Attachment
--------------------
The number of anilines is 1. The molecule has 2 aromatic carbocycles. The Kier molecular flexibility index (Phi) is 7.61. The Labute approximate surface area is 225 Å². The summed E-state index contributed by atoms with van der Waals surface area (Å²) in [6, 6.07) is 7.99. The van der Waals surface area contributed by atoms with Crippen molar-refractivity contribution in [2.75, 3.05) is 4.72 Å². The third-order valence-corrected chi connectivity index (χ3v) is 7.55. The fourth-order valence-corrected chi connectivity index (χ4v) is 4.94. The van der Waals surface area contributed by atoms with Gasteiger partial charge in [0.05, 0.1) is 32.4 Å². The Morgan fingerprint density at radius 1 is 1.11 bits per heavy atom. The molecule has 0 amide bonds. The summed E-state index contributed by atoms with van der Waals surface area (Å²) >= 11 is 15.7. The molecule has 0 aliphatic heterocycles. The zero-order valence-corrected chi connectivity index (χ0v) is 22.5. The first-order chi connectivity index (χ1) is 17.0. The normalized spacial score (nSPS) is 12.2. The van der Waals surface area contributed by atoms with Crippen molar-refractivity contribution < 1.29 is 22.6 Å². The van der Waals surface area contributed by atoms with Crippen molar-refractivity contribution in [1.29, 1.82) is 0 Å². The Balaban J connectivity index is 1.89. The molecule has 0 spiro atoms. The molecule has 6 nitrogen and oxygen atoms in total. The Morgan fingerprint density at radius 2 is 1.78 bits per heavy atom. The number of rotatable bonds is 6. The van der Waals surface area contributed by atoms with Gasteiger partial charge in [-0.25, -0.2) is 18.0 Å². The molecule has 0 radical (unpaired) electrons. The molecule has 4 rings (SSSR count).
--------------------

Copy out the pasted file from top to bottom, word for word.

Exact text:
The number of anilines is 1. The molecule has 2 aromatic carbocycles. The Kier molecular flexibility index (Phi) is 7.61. The Labute approximate surface area is 225 Å². The summed E-state index contributed by atoms with van der Waals surface area (Å²) in [6, 6.07) is 7.99. The van der Waals surface area contributed by atoms with Crippen molar-refractivity contribution in [2.75, 3.05) is 4.72 Å². The third-order valence-corrected chi connectivity index (χ3v) is 7.55. The fourth-order valence-corrected chi connectivity index (χ4v) is 4.94. The van der Waals surface area contributed by atoms with Gasteiger partial charge in [0.05, 0.1) is 32.4 Å². The Morgan fingerprint density at radius 1 is 1.11 bits per heavy atom. The molecule has 0 amide bonds. The summed E-state index contributed by atoms with van der Waals surface area (Å²) >= 11 is 15.7. The molecule has 0 aliphatic heterocycles. The zero-order valence-corrected chi connectivity index (χ0v) is 22.5. The first-order chi connectivity index (χ1) is 17.0. The normalized spacial score (nSPS) is 12.2. The van der Waals surface area contributed by atoms with Crippen molar-refractivity contribution < 1.29 is 22.6 Å². The van der Waals surface area contributed by atoms with Crippen molar-refractivity contribution in [1.29, 1.82) is 0 Å². The Balaban J connectivity index is 1.89. The molecule has 0 spiro atoms. The molecule has 6 nitrogen and oxygen atoms in total. The Morgan fingerprint density at radius 2 is 1.78 bits per heavy atom. The number of rotatable bonds is 6. The van der Waals surface area contributed by atoms with Gasteiger partial charge in [-0.25, -0.2) is 18.0 Å². The molecule has 0 radical (unpaired) electrons. The molecule has 4 rings (SSSR count).